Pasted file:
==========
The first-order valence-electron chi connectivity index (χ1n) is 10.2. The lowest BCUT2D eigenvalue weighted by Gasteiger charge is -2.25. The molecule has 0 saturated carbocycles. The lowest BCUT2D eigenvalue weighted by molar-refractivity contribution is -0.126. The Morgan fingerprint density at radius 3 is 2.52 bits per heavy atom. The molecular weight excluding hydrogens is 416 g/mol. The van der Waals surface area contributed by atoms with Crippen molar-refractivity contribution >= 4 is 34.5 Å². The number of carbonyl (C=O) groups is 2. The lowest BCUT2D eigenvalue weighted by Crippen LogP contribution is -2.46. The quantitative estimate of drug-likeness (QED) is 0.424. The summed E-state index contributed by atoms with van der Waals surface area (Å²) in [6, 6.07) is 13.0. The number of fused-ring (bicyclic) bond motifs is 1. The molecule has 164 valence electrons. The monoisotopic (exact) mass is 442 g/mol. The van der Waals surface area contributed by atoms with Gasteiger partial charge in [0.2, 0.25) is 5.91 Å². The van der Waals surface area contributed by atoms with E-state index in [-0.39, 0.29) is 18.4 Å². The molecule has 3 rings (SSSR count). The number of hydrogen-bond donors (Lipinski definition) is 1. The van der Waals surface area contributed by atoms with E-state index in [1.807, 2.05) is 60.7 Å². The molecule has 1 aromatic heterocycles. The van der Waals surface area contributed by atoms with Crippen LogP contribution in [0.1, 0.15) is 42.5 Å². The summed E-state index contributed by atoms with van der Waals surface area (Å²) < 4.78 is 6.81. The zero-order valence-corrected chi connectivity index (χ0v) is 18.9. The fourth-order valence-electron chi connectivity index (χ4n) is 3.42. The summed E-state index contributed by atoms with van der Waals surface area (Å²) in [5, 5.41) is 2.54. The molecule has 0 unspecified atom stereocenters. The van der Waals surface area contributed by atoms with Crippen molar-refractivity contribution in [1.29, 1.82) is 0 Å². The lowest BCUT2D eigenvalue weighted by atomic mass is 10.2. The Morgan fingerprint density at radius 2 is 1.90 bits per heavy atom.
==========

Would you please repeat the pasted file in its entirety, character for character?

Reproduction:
The first-order valence-electron chi connectivity index (χ1n) is 10.2. The lowest BCUT2D eigenvalue weighted by Gasteiger charge is -2.25. The molecule has 0 saturated carbocycles. The lowest BCUT2D eigenvalue weighted by molar-refractivity contribution is -0.126. The Morgan fingerprint density at radius 3 is 2.52 bits per heavy atom. The molecular weight excluding hydrogens is 416 g/mol. The van der Waals surface area contributed by atoms with Crippen molar-refractivity contribution >= 4 is 34.5 Å². The number of carbonyl (C=O) groups is 2. The lowest BCUT2D eigenvalue weighted by Crippen LogP contribution is -2.46. The quantitative estimate of drug-likeness (QED) is 0.424. The summed E-state index contributed by atoms with van der Waals surface area (Å²) in [6, 6.07) is 13.0. The number of fused-ring (bicyclic) bond motifs is 1. The molecule has 164 valence electrons. The monoisotopic (exact) mass is 442 g/mol. The van der Waals surface area contributed by atoms with Gasteiger partial charge in [0.2, 0.25) is 5.91 Å². The van der Waals surface area contributed by atoms with E-state index in [-0.39, 0.29) is 18.4 Å². The molecule has 3 rings (SSSR count). The number of hydrogen-bond donors (Lipinski definition) is 1. The van der Waals surface area contributed by atoms with E-state index in [1.807, 2.05) is 60.7 Å². The molecule has 1 aromatic heterocycles. The van der Waals surface area contributed by atoms with Crippen LogP contribution in [0.1, 0.15) is 42.5 Å². The summed E-state index contributed by atoms with van der Waals surface area (Å²) < 4.78 is 6.81. The zero-order valence-corrected chi connectivity index (χ0v) is 18.9. The fourth-order valence-electron chi connectivity index (χ4n) is 3.42. The summed E-state index contributed by atoms with van der Waals surface area (Å²) in [5, 5.41) is 2.54. The molecule has 0 unspecified atom stereocenters. The van der Waals surface area contributed by atoms with Crippen molar-refractivity contribution in [1.29, 1.82) is 0 Å². The lowest BCUT2D eigenvalue weighted by atomic mass is 10.2. The Morgan fingerprint density at radius 2 is 1.90 bits per heavy atom.